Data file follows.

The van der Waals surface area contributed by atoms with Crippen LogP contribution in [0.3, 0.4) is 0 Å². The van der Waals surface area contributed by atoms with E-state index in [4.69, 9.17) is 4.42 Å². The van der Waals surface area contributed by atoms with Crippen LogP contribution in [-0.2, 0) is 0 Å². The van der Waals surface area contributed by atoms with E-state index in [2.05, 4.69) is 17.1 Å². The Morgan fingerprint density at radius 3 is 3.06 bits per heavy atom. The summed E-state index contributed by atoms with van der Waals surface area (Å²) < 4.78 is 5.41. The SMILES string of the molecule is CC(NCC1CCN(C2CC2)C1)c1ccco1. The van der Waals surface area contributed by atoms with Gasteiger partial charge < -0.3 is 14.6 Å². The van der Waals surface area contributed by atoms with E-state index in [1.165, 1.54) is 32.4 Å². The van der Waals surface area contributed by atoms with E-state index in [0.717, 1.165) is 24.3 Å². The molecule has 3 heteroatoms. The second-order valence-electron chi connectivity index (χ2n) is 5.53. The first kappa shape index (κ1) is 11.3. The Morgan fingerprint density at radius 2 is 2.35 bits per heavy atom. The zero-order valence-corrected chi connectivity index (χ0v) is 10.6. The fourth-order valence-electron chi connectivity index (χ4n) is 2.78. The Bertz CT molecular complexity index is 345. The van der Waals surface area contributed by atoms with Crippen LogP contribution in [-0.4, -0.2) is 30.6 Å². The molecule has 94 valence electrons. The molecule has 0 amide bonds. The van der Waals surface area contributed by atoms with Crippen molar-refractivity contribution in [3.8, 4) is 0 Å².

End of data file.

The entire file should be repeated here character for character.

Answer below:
The van der Waals surface area contributed by atoms with Crippen LogP contribution in [0.3, 0.4) is 0 Å². The van der Waals surface area contributed by atoms with E-state index in [4.69, 9.17) is 4.42 Å². The van der Waals surface area contributed by atoms with Crippen LogP contribution in [-0.2, 0) is 0 Å². The van der Waals surface area contributed by atoms with E-state index in [2.05, 4.69) is 17.1 Å². The Morgan fingerprint density at radius 3 is 3.06 bits per heavy atom. The summed E-state index contributed by atoms with van der Waals surface area (Å²) < 4.78 is 5.41. The SMILES string of the molecule is CC(NCC1CCN(C2CC2)C1)c1ccco1. The van der Waals surface area contributed by atoms with Gasteiger partial charge < -0.3 is 14.6 Å². The van der Waals surface area contributed by atoms with E-state index in [1.165, 1.54) is 32.4 Å². The van der Waals surface area contributed by atoms with E-state index in [0.717, 1.165) is 24.3 Å². The molecule has 3 heteroatoms. The second-order valence-electron chi connectivity index (χ2n) is 5.53. The first kappa shape index (κ1) is 11.3. The Morgan fingerprint density at radius 2 is 2.35 bits per heavy atom. The zero-order valence-corrected chi connectivity index (χ0v) is 10.6. The fourth-order valence-electron chi connectivity index (χ4n) is 2.78. The Bertz CT molecular complexity index is 345. The van der Waals surface area contributed by atoms with Crippen LogP contribution in [-0.4, -0.2) is 30.6 Å². The molecule has 94 valence electrons. The molecule has 0 amide bonds. The van der Waals surface area contributed by atoms with Crippen molar-refractivity contribution in [3.8, 4) is 0 Å².